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Change programmes often go wrong and don’t deliver the improvements envisaged.  In industry this failure rate is up to 70%. The nine pieces of the change management jigsaw show common symptoms of change programme failure, and the action needed to prevent problems occurring. You can use the jigsaw as a diagnostic tool by looking up the symptom and the corresponding action. 

Burning platform.
What is the compelling reason to change? Practitioners, leaders and partners must believe that they can’t go on without urgent change. People will often go to extraordinary lengths if they believe in the change. For example, you may want to connect change to the experience of services, inspection results or outcome improvements.

Vision. Effective change needs a clear vision for the future state that is compatible with your objectives and common across the whole organisation. Share your vision with everyone who might be affected by the change. Without a clear vision there will be confusion, poor planning and people will not be able to pull together to effect change. Visualise the impact of change on daily behaviour. How will it feel? What are the benefits? Sell your dream for change.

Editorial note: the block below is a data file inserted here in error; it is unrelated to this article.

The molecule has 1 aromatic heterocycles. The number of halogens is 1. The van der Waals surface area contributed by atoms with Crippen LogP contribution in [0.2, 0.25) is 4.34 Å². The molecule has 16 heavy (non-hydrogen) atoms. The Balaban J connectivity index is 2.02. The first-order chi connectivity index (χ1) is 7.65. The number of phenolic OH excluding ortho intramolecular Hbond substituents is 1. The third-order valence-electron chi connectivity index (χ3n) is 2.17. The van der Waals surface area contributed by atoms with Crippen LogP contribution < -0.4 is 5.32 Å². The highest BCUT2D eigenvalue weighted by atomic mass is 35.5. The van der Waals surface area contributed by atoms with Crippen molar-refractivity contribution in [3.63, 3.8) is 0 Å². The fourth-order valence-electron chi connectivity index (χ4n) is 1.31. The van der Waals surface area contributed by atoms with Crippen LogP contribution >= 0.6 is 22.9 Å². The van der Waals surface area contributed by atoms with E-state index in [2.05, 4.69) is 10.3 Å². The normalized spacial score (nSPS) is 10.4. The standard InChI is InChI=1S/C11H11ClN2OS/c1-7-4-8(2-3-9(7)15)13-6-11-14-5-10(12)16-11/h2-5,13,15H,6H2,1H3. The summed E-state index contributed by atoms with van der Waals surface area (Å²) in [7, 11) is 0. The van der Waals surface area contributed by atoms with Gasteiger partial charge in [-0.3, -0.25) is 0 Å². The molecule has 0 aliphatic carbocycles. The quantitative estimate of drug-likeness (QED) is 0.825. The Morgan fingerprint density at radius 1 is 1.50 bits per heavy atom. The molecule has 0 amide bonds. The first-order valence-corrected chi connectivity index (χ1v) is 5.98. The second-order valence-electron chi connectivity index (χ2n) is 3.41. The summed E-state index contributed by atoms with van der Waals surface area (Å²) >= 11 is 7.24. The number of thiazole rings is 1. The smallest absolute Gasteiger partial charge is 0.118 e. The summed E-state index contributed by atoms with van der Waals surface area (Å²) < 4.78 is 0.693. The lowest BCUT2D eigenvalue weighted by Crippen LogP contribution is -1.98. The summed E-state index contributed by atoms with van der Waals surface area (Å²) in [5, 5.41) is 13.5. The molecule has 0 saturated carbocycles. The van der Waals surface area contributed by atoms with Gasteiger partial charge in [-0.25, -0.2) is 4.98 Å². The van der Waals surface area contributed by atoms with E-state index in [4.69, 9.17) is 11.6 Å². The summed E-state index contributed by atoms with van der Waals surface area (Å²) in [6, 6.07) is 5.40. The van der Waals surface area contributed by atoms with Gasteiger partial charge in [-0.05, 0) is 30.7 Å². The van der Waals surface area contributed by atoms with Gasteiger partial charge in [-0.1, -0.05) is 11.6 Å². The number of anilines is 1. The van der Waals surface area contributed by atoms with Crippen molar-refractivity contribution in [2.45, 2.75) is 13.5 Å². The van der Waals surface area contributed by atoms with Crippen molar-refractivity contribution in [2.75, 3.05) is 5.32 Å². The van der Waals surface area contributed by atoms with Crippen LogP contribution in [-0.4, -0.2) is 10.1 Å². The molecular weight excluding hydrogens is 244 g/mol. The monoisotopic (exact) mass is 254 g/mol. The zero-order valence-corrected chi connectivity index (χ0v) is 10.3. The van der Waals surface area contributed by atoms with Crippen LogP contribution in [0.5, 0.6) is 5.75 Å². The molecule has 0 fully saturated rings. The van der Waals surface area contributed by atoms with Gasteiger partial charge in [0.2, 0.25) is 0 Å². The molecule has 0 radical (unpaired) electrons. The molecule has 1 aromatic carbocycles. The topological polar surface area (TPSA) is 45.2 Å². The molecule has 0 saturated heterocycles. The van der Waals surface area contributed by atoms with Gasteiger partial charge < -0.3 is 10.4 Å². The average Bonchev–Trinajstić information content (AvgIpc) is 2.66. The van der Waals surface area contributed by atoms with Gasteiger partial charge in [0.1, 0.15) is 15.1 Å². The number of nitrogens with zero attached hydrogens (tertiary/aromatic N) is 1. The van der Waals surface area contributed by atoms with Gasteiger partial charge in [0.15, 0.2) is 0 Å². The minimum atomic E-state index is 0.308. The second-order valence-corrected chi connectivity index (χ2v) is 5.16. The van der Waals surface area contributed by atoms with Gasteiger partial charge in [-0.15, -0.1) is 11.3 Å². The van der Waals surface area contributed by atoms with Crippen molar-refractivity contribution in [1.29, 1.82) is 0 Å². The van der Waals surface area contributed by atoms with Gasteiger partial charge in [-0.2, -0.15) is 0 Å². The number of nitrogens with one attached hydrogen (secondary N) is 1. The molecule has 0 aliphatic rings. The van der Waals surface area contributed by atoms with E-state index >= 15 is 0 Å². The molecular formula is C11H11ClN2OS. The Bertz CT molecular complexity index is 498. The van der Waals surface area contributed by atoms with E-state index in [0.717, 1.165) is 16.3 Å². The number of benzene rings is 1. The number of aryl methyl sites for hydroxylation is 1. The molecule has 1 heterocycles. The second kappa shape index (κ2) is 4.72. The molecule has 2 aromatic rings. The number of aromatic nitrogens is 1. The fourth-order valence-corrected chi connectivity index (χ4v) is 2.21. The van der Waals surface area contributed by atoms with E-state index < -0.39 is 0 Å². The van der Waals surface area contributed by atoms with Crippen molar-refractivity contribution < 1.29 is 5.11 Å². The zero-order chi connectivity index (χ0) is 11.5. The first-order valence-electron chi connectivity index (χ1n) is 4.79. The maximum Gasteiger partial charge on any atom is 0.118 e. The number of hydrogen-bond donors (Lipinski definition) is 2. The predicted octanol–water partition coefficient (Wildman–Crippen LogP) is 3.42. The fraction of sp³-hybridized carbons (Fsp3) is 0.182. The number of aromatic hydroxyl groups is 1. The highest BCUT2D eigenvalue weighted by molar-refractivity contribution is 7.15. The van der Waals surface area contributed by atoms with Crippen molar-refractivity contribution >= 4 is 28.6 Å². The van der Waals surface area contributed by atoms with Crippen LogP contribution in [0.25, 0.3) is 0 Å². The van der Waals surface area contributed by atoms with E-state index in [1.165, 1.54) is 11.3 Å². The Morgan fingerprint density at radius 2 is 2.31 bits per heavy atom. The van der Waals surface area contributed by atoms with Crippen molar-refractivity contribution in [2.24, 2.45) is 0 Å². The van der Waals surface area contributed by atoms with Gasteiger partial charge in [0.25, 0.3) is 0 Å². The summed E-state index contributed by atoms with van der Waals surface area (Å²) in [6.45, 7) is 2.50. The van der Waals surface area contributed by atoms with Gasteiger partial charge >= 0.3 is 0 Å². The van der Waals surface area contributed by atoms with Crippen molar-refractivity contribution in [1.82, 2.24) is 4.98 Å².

Leadership. You need strong, visible, leadership to incentivise support. Without effective leadership there is often little alignment between programme strands or services, and too much inertia.

Capacity & capability
. Without time, finance and the skills to effect change the programme will falter, leading to a frustrated, de-motivated and stressed workforce who will be wary of future initiatives. Change programmes need to be practically planned and activities prioritised within available resources.

Communicate & engage. In industry there is a rule that to effect change you should communicate 10 times more than you feel is necessary. Use different channels, keep repeating the same simple message, but make it interesting and relevant. Seek regular feedback from your workforce, partners and customers. Be seen to act on feedback.

Ownership. at all levels Ownership by your workforce, partners, customers, etc. is required to find innovative or efficient ways of designing the new system. Identify and work closely with enthusiastic change agents who can drive improvements at all levels.

Quick wins. Often change programmes get bogged down by over-planning and little action. Always find quick and visible deliverables to make change real to your workforce, partners and customers. Quick wins bring buy-in and communicate the new ways of working.

Personal impact. A change programme that is based on rational arguments is only part of the answer. Change will affect people emotionally and may scare them. Try to understand individuals’ personal fears and goals. Find out what motivates them and show how they can make a difference.

Embed change so it’s business as usual. Too often people think they have implemented a change programme and stop, only to find their workforce, leaders and partners returning to their old ways of working. How are you planning to turn the changes into business as usual? Don’t let up!